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Canadian women have the highest rate of lung-cancer mortality in the developed world; at 47 per 100,000 population, that is almost double the average of other Western countries.

That stat jumped out in a recent report from the Organization for Economic Co-operation and Development, which examined 72 different measures of health-system performance in 34 OECD countries. But what does it mean? What does it actually say about the performance of the health system?

In fact, it says very little about the quality of care for cancer patients. The prognosis after a diagnosis of lung cancer is dismal, regardless of where you live in the world.

In Canada, the five-year survival rate is only 17 per cent (compared to 63 per cent of all cancers) – and it is slightly better for women than men.

What the statistic does, however, is remind us yet again of the devastation wrought by smoking and the toll that it will continue to take for years to come.

Lung cancer is the biggest cancer killer in Canada. This year, it will claim the lives of 10,800 men and 9,400 women, according to the Canadian Cancer Society.

The mortality rate is significantly higher for Canadian men than women, 72 per 100,000. It is also much closer to the OECD average of 66.3 per 100,000.

What we are seeing, more than anything else, is a narrowing of the gap between men and women, with lung-cancer mortality falling much more quickly in men than in women.

There is actually a simple explanation for that – the history of smoking patterns.

In 1965, a whopping 55 per cent of adult males smoked, and that number has been declining steadily since. The smoking rate among women never reached 40 per cent, but it didn't begin to decline until the end of the 1970s.

That's because the marketing of cigarettes to women was even more sophisticated and relentless than for men. "Light" and "slim" cigarettes, promoted as being less harmful than regular cigarettes (which was never true), enticed women, as did the heavily promoted myth that smoking is the best form of weight control.

Smoking was promoted as a way of creating bonds of friendship, and as a symbol of freedom and independence. Manufacturers rode on the coattails of the women's liberation movement. This approach was embodied by the legendary ad campaign for Virginia Slims, with its catchphrase: "You've come a long way, baby." There are numerous carcinogens in cigarettes and other tobacco products but the lag between exposure (and the cellular damage) and development of cancer is often 20 to 30 years.

Today's mortality rates are a reflection of smoking patterns a generation (or two) ago.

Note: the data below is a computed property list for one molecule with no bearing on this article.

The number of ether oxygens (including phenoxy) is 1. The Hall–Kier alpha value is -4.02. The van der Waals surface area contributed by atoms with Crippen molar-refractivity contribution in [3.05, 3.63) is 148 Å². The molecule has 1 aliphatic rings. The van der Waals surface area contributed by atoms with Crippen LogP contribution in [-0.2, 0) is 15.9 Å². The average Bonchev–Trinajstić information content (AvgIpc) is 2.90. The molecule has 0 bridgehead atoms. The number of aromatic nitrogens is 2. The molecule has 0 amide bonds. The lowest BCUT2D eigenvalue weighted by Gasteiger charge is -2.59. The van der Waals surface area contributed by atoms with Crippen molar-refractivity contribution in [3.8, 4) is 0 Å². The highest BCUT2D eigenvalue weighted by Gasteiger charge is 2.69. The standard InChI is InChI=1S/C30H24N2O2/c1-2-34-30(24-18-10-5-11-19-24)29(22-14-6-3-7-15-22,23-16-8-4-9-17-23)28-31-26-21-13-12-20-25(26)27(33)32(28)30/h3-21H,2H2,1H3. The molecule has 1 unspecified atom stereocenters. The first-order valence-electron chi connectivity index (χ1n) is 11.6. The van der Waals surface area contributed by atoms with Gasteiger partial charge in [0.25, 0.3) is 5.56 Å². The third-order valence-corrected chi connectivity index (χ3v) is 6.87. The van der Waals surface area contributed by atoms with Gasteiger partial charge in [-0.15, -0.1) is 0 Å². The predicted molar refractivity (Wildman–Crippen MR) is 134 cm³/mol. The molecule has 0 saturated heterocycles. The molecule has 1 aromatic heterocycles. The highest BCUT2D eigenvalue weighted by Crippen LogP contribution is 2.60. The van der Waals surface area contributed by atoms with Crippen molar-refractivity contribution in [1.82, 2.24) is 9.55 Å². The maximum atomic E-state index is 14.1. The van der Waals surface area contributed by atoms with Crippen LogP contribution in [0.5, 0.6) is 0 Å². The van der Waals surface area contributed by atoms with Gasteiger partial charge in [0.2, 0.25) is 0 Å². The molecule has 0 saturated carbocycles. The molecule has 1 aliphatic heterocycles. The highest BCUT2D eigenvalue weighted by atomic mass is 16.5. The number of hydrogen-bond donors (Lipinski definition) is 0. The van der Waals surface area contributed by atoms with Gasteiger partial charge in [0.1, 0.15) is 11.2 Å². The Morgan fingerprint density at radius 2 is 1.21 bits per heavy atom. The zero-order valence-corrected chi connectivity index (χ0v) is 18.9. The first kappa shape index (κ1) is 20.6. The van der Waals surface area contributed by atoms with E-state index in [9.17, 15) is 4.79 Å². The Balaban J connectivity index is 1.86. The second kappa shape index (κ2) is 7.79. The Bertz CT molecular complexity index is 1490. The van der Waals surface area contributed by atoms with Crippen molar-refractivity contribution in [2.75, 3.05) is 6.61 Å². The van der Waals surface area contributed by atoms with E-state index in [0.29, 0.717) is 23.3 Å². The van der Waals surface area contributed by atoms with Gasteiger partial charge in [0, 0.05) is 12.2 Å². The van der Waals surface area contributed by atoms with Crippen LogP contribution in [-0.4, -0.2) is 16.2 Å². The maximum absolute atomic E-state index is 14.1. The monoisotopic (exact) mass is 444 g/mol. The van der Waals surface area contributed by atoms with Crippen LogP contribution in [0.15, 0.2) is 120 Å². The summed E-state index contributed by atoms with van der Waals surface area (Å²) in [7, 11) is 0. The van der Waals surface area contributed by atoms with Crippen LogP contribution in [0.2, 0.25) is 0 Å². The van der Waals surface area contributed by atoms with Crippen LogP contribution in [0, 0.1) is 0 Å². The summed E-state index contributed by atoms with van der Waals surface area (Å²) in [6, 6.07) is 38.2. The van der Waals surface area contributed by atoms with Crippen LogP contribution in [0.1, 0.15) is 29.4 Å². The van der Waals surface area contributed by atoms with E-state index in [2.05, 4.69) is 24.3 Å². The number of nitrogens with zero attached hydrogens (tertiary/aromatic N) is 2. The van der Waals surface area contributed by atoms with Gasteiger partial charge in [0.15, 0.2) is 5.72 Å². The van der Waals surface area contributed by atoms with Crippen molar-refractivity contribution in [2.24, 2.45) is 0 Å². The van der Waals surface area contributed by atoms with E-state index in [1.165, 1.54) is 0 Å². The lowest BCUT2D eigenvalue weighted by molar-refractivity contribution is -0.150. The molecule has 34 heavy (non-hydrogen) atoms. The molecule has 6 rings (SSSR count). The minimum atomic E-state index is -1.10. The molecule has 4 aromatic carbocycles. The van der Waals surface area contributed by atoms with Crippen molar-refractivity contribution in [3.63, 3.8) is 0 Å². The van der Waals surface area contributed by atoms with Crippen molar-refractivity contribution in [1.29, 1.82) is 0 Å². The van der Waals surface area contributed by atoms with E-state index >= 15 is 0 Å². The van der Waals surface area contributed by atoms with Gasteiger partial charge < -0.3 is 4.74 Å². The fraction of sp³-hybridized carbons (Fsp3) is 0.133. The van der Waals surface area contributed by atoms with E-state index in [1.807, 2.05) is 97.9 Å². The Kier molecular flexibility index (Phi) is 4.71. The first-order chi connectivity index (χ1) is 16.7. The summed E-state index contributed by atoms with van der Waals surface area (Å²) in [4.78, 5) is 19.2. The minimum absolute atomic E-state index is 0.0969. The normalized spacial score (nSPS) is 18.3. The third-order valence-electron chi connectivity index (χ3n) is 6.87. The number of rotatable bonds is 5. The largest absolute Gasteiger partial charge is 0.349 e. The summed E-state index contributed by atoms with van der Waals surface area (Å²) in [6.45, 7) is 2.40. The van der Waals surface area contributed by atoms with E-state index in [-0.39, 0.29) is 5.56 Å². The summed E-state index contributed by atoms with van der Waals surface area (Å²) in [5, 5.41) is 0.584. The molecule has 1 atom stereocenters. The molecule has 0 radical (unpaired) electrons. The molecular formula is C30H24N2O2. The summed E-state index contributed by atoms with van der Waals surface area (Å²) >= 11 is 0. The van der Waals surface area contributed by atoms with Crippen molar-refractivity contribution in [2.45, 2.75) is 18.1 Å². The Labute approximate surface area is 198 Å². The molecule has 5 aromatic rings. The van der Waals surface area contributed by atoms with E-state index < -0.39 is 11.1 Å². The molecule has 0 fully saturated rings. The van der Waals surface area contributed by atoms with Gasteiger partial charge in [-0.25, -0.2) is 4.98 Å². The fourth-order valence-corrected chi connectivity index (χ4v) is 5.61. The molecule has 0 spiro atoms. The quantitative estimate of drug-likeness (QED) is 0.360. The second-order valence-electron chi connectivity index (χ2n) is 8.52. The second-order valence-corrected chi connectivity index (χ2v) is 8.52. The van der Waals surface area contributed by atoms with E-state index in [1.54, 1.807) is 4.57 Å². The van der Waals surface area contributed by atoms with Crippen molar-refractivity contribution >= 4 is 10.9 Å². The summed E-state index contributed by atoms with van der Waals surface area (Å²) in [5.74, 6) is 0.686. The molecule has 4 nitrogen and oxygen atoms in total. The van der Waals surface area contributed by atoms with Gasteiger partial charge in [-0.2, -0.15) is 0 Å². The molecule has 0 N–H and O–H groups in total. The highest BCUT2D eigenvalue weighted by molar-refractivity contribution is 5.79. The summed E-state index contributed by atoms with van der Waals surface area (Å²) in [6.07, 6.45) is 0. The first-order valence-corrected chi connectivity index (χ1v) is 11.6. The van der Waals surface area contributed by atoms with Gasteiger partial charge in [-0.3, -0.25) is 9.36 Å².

So why are lung-cancer deaths so much higher for women in Canada than in other Western countries? Because, essentially, we didn't do a very good job of promoting smoking cessation back then and we're paying the price for laggardness now.

The good news is that there has been a marked improvement in how Canada regulates the marketing and sale of tobacco, though many other countries are far more aggressive.

Today about 17 per cent of men and 14 per cent of women are daily smokers. (Another 4 per cent of the population are occasional smokers.)

A lot more can be done but different approaches are required. We tend to be preachy and moralistic in our efforts to get people to quit smoking. Everybody knows smoking is bad for their health, but the remaining hard core of smokers are addicts. They need a lot more support and a lot less hectoring.

Beyond the obvious role of tobacco, lung cancer is one of the cancers about which we know the least. That's because it doesn't attract the research dollars of more high-profile (and less deadly) cancers like breast and prostate.

A lung-cancer diagnosis tends to carry a lot of stigma with it too. We blame people for their illness – damned smokers! – something we rarely do with other conditions.

We shouldn't forget either that there are other causes of lung cancer. Because so many men smoke, their partners are exposed to second-hand smoke, as are workers in the service industry, which is dominated by women.

There are also other carcinogens that can cause lung cancer, including exposure to radon (a radioactive gas found in rocks and soil), asbestos and chemicals like polycyclic aromatic hydrocarbons (PAHs).

Roughly 8 per cent of men and 20 per cent of women diagnosed with lung cancer are never-smokers.

Regardless of the underlying cause, there is much work to be done to improve the treatments for lung-cancer patients. Survival rates haven't improved markedly for decades.

Finally, there is a lingering perception that lung cancer is a man's disease. In fact, it kills more women than all six women's cancers (breast, ovarian, cervical, uterine, vaginal and vulvar) combined.

When it comes to lung cancer, women have indeed come a long way. And a long, deadly road still lies ahead.

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